Djokovic fires early warning as Hewitt bows out
Novak Djokovic made a commanding start to his quest for a hat-trick of Australian Open titles Monday, as local hero Lleyton Hewitt became the first high-profile casualty.
The Serbian world No 1 was in imperious form as he tossed aside Frenchman Paul-Henri Mathieu 6-2, 6-4, 7-5 in just 1hr 42min on Rod Laver Arena to waltz into the second round of the year's first Grand Slam event.
Djokovic is bidding to become the first player in the Open era to win three consecutive Australian Opens, and he brushed aside the 60th-ranked Mathieu for his 15th straight match win in Melbourne.
"It was a good performance for a first round," he said. "It's expected in the first match you're still not 100 percent on the court.
"You're trying to, but it's going to get better with matches that I play. Hopefully I can continue on with the same rhythm."
The top seed sent out a clear message that he has the appetite to go after his fourth Australian crown, and his sixth major title overall, at the venue where he broke through for his first Grand Slam win in 2008.
But Hewitt, unseeded but playing in his record 17th consecutive home Open, was knocked out by Serbian eighth seed Janko Tipsarevic, 7-6 (7/4), 7-5, 6-3 over three hours of high-class tennis.
"Against quality players, you've got to take your chances, but to his credit Janko raised his level and played some great points," Hewitt said.
Elsewhere, Spanish fourth seed David Ferrer eased past Belgian Olivier Rochus, 6-3, 6-4, 6-2 in 1hr 50min and Czech two-time quarterfinalist Tomas Berdych accounted for American Michael Russell 6-3, 7-5, 6-3.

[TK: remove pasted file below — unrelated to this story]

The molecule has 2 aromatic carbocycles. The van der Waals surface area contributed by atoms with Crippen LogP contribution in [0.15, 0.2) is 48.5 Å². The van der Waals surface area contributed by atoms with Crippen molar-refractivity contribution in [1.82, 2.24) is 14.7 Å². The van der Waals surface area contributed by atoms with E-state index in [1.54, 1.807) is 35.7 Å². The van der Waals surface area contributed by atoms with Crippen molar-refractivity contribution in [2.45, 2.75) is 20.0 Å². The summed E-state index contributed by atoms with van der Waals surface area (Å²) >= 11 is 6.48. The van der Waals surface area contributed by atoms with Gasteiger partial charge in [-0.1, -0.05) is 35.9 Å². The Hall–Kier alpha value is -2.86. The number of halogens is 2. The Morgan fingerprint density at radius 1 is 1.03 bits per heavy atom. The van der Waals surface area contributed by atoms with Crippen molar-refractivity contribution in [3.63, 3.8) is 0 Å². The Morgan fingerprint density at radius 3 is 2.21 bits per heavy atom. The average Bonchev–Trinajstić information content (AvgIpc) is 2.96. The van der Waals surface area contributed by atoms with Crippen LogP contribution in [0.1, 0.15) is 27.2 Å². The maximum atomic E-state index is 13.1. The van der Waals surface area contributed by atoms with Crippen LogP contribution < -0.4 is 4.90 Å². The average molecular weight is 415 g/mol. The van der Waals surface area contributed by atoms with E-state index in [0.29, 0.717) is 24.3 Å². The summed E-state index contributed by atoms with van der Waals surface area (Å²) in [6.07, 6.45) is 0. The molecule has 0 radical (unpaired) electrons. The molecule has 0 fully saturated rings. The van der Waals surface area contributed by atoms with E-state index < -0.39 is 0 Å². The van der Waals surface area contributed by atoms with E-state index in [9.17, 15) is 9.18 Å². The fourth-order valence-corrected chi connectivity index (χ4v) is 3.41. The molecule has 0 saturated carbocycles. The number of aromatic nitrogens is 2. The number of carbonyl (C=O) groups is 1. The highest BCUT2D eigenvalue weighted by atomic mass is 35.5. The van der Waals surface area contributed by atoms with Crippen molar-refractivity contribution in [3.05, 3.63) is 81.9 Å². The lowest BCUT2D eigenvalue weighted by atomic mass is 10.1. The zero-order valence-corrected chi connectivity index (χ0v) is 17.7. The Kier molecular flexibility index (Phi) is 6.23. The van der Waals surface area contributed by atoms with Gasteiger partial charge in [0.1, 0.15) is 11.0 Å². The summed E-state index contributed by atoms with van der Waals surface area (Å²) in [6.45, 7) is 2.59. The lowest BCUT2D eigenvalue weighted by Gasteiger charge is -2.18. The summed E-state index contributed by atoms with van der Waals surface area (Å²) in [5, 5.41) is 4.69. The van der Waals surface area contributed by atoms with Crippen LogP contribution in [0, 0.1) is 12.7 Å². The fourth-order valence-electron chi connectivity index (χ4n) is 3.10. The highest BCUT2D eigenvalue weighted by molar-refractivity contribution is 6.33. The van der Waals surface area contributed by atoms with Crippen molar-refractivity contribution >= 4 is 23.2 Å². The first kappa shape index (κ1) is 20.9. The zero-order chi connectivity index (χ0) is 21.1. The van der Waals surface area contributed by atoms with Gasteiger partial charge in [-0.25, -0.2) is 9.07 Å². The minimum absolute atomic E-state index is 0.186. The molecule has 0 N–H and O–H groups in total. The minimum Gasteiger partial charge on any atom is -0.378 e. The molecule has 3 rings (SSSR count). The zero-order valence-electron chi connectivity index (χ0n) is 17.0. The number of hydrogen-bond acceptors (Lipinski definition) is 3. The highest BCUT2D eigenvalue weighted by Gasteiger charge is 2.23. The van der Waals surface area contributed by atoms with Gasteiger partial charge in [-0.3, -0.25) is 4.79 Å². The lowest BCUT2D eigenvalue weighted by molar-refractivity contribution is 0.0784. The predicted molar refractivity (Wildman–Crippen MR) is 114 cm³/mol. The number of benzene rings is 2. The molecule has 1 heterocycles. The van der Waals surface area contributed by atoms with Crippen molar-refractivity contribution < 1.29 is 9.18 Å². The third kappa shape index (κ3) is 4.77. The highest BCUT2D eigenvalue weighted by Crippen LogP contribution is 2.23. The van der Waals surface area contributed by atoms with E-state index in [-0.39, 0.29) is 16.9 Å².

Djokovic did not drop serve and broke the Frenchman's service four times in a masterful performance ahead of his next round encounter with American Ryan Harrison.
Spanish 10th seed Nicolas Almagro needed five sets and 3hr 10min to douse American qualifier Steve Johnson, but Argentine 11th seed Juan Monaco stumbled out in straight sets to Russian Andrey Kuznetsov.
Japan's Kei Nishikori eased doubts over a knee injury as he beat Romania's Victor Hanescu in four sets.
A left knee injury forced the 16th seed out of this month's Brisbane International and Kooyong Classic tournaments, but he showed little discomfort in surging home 6-7 (5/7), 6-3, 6-1, 6-3 against the 63rd-ranked Hanescu.
Nishikori, 23, Asia's big hope in the men's draw, recovered from dropping the opening set in a tiebreaker to take the match in 2hr 39min and will face Argentina's Carlos Berlocq in the next round.
"It feels good. I think it's no problem. I played four sets, it's fine and it should be OK," Nishikori said of his knee tendinitis.
"I had an echo (scan) a couple of days ago. I saw the picture and it showed nothing. It's good."
Nishikori reached the quarterfinals at last year's Australian Open, the best-ever Grand Slam performance by a Japanese man.
French 32nd seed Julien Benneteau, Austrian seed Jurgen Meltzer, Swiss 15th seed Stanislas Wawrinka and Spaniard Fernando Verdasco were other opening day winners.